So - Plainly - the amazon was not so critical at the time

    And - Plainly - This is not the case anymore where the Amazon is for all intents and purpose the largest of the few remaining "major" forests in the world.

    So you might - very plainly - need to review your assumptions....

    1. Chris G Silver badge

      Re: Plainly Forgot something?

      Actually Russia has more than a million square miles more of forest than Brazil, although it is not rain forest.

      Russian forests are equal to the area of Australia.

  5. phil dude


    At least in this article I saw the words "Muscovy duck". I took a picture of one when visiting a friend at Virgin tech. If you want to know what it looks like "The head of a chicken with body of a goose with the feet of a duck". Isn't evolution wonderful?

    There's good eating on one of them....


    1. bozoid

      Re: duck...!

      > I took a picture of one when visiting a friend at Virgin tech.

      I first saw a Muscovy duck (and took a picture) at Virginia Tech, too, about 10 or 12 years ago. Truly the weirdest bird I've ever seen.

    2. Steven Roper

      Re: duck...!

      We had two Muscovy ducks as pets when I was a kid back in the 70s. They were lovely as ducklings and we kids loved them. Then they grew up and covered the entire backyard in a 6-inch deep layer of duck shit, which Dad loved for the garden, until Mum slipped in it and hurt herself.

      Whereupon the ducks were politely escorted off the premises and dumped in the Torrens to fend for themselves, since we kids refused outright to allow Dad to kill and cook them. A few months later, the Department of National Parks and Wildlife gassed all the feral ducks on the Torrens to allow the native species to return. So in the end they died anyway and we missed out on some roast duck for our sympathy!

  6. Mage Silver badge

    Sahara etc

    The Sahara was 1/2 the size I think 2000 years ago. I think they blame goat keepers.

    Not sure about Australia.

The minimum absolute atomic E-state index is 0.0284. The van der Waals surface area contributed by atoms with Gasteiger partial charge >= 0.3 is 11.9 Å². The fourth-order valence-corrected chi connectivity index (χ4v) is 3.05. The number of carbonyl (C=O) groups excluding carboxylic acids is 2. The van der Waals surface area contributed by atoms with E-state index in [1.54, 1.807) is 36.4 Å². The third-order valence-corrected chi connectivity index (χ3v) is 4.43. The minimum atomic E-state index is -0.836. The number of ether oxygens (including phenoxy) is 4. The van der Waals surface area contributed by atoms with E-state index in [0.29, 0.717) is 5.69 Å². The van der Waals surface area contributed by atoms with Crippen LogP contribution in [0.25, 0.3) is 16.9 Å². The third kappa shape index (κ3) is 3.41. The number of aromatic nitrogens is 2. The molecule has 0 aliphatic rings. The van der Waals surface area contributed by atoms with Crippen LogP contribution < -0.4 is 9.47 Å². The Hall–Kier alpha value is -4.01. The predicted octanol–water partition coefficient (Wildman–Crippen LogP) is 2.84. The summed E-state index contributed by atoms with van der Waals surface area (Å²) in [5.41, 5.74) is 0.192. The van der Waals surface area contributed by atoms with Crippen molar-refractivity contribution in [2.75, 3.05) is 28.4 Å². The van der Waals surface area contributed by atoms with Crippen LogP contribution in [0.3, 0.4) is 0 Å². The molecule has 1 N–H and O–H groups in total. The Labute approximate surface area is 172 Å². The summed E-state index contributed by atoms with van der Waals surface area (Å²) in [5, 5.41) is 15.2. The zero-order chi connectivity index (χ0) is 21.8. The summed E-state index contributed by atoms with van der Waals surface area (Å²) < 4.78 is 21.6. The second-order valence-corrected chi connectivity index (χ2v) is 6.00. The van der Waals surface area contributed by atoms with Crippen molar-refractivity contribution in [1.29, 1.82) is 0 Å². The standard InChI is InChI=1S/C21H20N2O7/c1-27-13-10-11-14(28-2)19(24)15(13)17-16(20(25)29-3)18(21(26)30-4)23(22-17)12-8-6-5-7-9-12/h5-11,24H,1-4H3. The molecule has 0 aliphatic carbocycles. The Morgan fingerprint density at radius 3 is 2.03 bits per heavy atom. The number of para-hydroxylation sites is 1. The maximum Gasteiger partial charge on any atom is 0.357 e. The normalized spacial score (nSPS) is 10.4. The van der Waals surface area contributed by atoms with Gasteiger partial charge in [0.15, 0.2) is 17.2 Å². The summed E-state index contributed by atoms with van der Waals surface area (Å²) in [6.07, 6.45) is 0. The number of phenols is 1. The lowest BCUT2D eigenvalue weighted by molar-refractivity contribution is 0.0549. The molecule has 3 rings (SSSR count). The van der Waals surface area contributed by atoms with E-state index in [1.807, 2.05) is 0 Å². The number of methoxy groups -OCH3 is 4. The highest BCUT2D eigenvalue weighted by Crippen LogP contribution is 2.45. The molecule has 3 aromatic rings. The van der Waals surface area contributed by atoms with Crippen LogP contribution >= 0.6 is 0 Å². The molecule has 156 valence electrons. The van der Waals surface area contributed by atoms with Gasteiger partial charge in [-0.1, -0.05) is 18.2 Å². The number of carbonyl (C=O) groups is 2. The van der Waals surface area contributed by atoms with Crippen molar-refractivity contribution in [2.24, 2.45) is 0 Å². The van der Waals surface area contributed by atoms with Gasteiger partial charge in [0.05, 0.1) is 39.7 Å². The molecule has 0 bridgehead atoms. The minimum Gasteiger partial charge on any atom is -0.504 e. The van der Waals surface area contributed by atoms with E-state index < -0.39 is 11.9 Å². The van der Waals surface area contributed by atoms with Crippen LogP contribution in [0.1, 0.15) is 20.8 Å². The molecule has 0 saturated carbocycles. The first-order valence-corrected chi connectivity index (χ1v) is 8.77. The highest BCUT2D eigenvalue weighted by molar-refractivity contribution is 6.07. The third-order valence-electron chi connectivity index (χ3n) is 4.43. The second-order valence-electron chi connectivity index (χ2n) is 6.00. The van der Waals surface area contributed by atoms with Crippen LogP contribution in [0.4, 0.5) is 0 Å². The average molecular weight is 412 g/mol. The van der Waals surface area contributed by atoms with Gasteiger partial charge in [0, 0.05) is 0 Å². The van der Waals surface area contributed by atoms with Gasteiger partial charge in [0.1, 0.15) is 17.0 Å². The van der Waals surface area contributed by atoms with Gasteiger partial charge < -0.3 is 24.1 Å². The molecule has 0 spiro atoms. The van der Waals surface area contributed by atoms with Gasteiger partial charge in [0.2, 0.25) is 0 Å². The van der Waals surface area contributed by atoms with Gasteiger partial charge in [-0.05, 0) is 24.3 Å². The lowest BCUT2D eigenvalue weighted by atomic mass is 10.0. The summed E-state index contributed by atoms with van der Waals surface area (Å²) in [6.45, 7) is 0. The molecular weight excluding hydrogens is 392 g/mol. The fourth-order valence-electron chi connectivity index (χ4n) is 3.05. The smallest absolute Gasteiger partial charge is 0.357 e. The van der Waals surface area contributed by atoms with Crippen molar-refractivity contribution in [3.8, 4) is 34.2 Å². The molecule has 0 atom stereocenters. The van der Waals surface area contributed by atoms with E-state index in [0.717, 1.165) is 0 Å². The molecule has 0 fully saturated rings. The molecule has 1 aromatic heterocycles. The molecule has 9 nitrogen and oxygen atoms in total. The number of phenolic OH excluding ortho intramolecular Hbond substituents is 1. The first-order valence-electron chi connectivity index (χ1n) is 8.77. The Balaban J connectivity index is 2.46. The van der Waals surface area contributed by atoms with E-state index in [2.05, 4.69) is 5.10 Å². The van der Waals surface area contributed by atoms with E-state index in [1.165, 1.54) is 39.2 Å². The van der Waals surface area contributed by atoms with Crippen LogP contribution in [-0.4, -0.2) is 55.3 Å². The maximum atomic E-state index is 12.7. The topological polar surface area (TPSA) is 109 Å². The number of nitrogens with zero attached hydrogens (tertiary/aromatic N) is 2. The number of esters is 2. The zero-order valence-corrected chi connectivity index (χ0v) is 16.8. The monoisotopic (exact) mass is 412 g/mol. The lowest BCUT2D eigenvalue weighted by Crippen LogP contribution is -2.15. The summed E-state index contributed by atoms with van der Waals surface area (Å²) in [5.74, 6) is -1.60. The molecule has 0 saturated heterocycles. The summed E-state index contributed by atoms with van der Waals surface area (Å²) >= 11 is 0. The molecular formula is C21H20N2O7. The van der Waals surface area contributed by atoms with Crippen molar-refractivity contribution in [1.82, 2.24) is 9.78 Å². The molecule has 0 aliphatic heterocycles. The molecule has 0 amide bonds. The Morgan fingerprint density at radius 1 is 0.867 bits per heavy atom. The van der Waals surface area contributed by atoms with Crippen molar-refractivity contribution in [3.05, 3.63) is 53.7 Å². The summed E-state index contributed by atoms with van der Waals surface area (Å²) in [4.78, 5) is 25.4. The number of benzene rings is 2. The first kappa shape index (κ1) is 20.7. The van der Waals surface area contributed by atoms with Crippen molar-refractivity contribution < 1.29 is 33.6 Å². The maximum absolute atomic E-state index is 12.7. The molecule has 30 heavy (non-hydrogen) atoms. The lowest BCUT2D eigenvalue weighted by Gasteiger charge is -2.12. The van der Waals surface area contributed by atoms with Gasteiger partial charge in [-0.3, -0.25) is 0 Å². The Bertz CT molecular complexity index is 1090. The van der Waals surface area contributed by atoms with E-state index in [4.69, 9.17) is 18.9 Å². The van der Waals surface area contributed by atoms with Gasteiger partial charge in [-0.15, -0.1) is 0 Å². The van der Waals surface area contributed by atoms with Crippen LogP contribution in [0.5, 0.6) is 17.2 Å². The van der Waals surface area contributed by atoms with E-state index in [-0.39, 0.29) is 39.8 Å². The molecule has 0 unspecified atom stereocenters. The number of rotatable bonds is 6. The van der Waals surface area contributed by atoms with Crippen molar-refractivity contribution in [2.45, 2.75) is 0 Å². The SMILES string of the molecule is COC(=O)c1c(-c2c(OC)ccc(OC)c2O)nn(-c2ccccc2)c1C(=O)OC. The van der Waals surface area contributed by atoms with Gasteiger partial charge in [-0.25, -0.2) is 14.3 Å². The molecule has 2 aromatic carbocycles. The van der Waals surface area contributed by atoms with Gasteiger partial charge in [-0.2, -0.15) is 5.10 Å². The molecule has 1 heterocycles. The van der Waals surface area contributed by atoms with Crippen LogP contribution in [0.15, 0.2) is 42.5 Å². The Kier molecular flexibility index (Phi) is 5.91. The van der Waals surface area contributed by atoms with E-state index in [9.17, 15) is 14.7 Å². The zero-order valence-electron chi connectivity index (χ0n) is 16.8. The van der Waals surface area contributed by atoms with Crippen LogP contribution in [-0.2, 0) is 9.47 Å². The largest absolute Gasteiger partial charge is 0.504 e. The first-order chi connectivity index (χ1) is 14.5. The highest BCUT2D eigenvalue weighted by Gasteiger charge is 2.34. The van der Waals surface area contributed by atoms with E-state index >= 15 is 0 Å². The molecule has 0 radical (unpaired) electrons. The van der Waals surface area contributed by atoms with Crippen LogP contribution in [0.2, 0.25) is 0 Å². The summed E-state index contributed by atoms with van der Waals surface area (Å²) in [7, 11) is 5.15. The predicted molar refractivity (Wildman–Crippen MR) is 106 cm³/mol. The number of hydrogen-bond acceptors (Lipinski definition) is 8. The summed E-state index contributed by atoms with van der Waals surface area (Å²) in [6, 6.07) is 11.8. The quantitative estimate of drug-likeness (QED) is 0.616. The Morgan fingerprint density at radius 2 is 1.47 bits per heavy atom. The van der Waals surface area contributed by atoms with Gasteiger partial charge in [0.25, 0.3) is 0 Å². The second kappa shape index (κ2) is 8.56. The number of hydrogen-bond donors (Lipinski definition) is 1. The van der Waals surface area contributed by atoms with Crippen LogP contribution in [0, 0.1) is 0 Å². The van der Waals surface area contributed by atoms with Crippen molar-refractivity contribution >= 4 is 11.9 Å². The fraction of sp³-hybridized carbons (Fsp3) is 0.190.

Ireland used to be forest. Now look at the Burren. Manmade.

    1. Swarthy Silver badge

      Re: Sahara etc

      I'm pretty sure the karst landscape of the Burren is an artifact of glaciation. It would be ...difficult... to justify calling the last (much less any previous) ice age man-made.

      1. Anonymous Coward
        Anonymous Coward

        Re: Sahara etc

        Yeah, we usually blame the extensive deforestation on the Brits - where do you think they got the timber to build all those ships to rule the world from the 16th Century on!

        1. Dazed and Confused

          Re: Sahara etc

          > Yeah, we usually blame the extensive deforestation on the Brits - where do you think they got the timber to build all those ships to rule the world from the 16th Century on!

          Err that lot of oak came from the British Isles (well mostly)

          Funnily I heard something on R4 the other day where someone was saying they'd been involved in some environmental committee a few years back where they were looking at trees and visited the Forest of Dean and he was extolling the beautiful natural woodland, when a local pointed out that none of it was natural, it was all planted to grow battle ships for the navy.

          1. Paul Shirley

            Re: Sahara etc

            >>Err that lot of oak came from the British Isles (well mostly)

            ...just one of the reasons the british were so keen on Ireland being one of those british isles.

          2. Anonymous Coward

            Re: Sahara etc

            So THAT's where they come from!

        2. NeilPost Bronze badge

          Re: Sahara etc

          I think you'll find most of the deforestation was largely to support growing agriculture, not a Clone Wars Navy of millions of wooden ships. A huge re-forestation of the UK should be supported, which would off-set much CO2 produced, and make the place a lot better and have additional benefits of stabilizing land, better drainage and provide a sustainable fuel and raw material source.